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Old 08-24-2012, 06:11 PM   #31
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I had high hopes for Chloe Moretz after seeing her breakout performance in Kick Ass. But now she seems helbent on becoming the queen of ill-advised and unnecessary remakes. First Let The Right One In and now Carrie? I'd put both of them high on the list of films that didn't need second stabs--EVER.
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Old 08-24-2012, 11:08 PM   #32
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Margaret White's speech is indeed in there, and Piper Laurie did it practically verbatim. So that part is not DePalma improvement, that's pure Steve-o
I hope they have a similar monologue in the remake, because that's one of my favorite parts of the movie.
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Old 08-24-2012, 11:25 PM   #33
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I love Chloe Moretz and Julianne Moore, but seriously, what Paff said.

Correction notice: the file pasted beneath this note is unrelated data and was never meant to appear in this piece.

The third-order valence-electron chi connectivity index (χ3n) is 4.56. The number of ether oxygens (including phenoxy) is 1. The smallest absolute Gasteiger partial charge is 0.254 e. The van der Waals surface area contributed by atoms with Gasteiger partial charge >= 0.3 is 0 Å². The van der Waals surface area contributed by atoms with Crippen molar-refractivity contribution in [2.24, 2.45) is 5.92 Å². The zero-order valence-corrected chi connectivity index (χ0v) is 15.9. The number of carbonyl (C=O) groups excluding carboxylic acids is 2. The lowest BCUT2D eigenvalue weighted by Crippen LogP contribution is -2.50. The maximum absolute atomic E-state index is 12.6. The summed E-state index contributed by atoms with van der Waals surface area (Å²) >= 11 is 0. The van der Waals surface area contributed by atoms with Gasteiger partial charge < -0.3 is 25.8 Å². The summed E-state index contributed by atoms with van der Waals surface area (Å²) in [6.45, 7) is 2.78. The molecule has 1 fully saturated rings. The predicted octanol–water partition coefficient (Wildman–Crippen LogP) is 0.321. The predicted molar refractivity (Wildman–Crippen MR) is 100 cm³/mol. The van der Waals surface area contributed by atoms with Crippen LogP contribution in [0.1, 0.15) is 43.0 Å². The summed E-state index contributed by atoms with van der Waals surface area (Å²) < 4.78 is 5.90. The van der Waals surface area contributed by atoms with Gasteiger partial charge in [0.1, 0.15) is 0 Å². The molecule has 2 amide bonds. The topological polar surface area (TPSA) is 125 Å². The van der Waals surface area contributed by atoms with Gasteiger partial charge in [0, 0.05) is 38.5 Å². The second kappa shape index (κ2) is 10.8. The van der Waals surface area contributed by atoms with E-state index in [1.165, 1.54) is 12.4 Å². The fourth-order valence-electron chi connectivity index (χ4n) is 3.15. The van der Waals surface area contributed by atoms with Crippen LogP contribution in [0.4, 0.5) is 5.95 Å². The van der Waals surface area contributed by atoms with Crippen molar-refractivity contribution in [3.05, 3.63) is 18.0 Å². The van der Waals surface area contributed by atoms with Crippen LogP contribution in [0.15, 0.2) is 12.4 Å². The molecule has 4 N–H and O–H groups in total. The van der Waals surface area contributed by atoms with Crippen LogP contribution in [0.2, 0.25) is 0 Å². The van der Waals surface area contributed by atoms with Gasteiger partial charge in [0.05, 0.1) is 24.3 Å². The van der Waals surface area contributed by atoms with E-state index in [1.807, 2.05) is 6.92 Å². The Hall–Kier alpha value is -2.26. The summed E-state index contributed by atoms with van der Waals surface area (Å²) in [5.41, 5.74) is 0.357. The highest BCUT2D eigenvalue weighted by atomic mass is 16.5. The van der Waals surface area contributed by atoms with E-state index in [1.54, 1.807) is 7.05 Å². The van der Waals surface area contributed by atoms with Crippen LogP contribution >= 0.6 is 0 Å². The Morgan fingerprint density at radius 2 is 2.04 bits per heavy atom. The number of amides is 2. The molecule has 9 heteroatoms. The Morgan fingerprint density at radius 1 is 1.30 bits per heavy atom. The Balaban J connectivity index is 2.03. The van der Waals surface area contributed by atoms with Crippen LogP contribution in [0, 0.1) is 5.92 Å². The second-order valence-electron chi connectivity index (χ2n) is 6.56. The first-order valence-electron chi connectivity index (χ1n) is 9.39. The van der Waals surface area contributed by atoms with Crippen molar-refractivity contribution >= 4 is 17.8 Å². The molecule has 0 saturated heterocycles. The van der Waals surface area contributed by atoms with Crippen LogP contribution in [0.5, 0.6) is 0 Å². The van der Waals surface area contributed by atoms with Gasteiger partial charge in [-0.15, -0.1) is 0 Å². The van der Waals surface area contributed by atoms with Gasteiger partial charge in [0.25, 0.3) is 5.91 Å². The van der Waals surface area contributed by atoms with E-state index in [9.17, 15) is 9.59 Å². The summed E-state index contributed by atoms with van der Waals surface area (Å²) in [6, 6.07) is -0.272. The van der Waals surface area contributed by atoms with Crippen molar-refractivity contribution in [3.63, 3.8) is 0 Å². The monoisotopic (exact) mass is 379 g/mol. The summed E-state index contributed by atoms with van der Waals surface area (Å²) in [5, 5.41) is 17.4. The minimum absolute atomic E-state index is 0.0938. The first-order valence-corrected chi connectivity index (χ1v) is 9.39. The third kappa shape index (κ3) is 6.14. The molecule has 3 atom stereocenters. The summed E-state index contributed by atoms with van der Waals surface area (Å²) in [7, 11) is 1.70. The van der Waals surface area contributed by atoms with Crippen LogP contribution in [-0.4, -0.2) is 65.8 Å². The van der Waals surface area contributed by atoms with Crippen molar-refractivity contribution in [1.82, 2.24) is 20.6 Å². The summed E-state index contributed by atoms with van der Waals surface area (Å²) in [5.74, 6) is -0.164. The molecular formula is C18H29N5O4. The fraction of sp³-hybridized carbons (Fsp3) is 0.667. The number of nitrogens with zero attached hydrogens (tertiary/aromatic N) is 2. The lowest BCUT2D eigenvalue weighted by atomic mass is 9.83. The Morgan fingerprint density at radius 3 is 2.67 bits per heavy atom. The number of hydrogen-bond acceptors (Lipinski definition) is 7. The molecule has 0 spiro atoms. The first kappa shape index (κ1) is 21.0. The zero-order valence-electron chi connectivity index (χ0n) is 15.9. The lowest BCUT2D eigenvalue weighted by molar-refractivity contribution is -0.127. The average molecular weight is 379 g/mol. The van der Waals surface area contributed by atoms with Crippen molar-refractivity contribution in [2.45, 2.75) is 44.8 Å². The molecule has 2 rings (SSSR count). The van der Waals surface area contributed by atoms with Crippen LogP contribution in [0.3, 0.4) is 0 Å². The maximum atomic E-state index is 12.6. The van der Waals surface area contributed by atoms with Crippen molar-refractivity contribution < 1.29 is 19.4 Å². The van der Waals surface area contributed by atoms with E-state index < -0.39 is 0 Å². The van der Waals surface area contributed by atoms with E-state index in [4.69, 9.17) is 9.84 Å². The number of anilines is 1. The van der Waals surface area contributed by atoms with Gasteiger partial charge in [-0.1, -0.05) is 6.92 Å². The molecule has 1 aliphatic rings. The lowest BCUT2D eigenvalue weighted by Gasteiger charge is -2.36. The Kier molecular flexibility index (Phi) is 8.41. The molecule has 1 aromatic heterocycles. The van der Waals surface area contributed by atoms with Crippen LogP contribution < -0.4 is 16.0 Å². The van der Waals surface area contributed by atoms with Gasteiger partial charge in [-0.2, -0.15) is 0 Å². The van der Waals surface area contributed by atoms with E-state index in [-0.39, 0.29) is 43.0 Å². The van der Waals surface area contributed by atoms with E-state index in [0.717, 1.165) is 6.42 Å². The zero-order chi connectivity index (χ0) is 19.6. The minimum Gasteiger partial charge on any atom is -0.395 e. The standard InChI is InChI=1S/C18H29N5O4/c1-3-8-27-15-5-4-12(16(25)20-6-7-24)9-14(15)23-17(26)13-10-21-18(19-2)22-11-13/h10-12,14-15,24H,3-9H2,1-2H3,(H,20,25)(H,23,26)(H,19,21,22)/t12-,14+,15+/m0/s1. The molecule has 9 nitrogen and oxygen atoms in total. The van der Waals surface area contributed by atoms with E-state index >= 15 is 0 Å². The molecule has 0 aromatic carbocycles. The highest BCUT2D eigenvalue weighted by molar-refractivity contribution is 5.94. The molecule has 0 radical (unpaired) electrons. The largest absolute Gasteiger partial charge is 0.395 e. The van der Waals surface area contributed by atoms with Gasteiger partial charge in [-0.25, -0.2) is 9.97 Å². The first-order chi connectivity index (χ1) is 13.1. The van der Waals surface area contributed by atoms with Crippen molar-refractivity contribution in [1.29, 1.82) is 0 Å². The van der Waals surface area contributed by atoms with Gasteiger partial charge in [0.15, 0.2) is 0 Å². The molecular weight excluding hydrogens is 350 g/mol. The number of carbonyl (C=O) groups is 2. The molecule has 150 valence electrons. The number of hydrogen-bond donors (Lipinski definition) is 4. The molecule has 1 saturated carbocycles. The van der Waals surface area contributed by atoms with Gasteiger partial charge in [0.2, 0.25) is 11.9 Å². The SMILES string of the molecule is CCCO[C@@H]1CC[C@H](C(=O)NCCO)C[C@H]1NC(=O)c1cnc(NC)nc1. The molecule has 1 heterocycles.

I love them too -- plus it has the director of Boys Don't Cry so I am curious. That said, Julianne Moore has made a lot of bad movies but she's made a lot of good too.

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Old 08-24-2012, 11:27 PM   #34
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I had high hopes for Chloe Moretz after seeing her breakout performance in Kick Ass. But now she seems helbent on becoming the queen of ill-advised and unnecessary remakes. First Let The Right One In and now Carrie? I'd put both of them high on the list of films that didn't need second stabs--EVER.
Don't forget Dark Shadows.
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Old 08-25-2012, 04:09 AM   #35
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I actually like the book but completely agree that De Palma made the definitive movie version and filming things "just because they were in the book" is not a valid argument. Margaret White's death in the book worked well enough in a literary way but De Palma changed it brilliantly to work on film. Such a visual scene wouldn't have been so effective on the page.